Furthermore, allowing cities and towns to fund their local CPA account with other municipal revenues, including private donations, will provide an alternative for communities that do not wish to implement the traditional 3% property tax surcharge. These measures not only sustain the Commonwealth’s commitment to existing CPA communities, they encourage additional cities and towns to adopt the Community Preservation Act.

In an effort to combat ongoing deficiencies with the taxpayer-funded Electronic Benefits Transfer (EBT) program, the final FY13 budget includes provisions to limit on the type of businesses where EBT cards can be used, and to require an independent commission to develop recommendations on improving the cashless benefit system.
Additionally, to combat the cost of the nearly 20,000 EBT cards lost each month, the House and Senate agreed upon language requiring the Department of Transitional Assistance (DTA) to charge recipients for replacing lost EBT cards.

Noticeably absent from the Conference Committee language was a provision, offered by House Republicans and adopted in the House version of the budget, which would have prohibited out-of-state EBT card use, with the exception of states contiguous to Massachusetts.

With the narrative surrounding public safety and immigration becoming even more heated in Massachusetts, Republicans on Beacon Hill were instrumental in securing language to require any person registering a motor vehicle or trailer to provide both a valid social security number and license. Additional public safety measures include:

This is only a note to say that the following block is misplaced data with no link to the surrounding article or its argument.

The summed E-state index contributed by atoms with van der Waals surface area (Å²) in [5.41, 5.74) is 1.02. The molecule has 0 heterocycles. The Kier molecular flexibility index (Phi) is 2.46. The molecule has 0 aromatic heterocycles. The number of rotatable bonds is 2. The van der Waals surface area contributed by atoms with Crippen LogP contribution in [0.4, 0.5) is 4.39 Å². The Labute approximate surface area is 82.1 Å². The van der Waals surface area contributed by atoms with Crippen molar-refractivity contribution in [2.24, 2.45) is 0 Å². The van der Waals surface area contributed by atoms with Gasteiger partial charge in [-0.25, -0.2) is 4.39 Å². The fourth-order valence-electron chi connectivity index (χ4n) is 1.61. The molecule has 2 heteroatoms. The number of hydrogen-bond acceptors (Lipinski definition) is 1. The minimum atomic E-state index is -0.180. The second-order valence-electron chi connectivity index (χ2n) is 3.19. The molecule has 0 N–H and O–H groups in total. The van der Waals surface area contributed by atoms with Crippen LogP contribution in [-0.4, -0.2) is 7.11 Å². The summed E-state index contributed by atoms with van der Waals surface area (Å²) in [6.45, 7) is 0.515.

• New fines for individuals who knowingly permit a motor vehicle to be operated by a person who is unlicensed or whose license has been suspended;

• Increased monetary penalties for knowingly employing an unlicensed operator and for knowingly permitting an unlicensed operator to operate a vehicle;

• Fines for people who falsely make, steal, alter, forge, or counterfeit a driver’s license or leaner’s permit;

• Punishment and fine structure for people in possession of fake identification and/or permit.

Furthermore, the Governor will have the opportunity to sign into law a requirement which calls for MassHealth to utilize the federal Systematic Alien Verification for Entitlements (SAVE) system to verify the immigration status of all applicants who apply for public health benefits. This new state system must be setup and fully functional by July 31, 2013.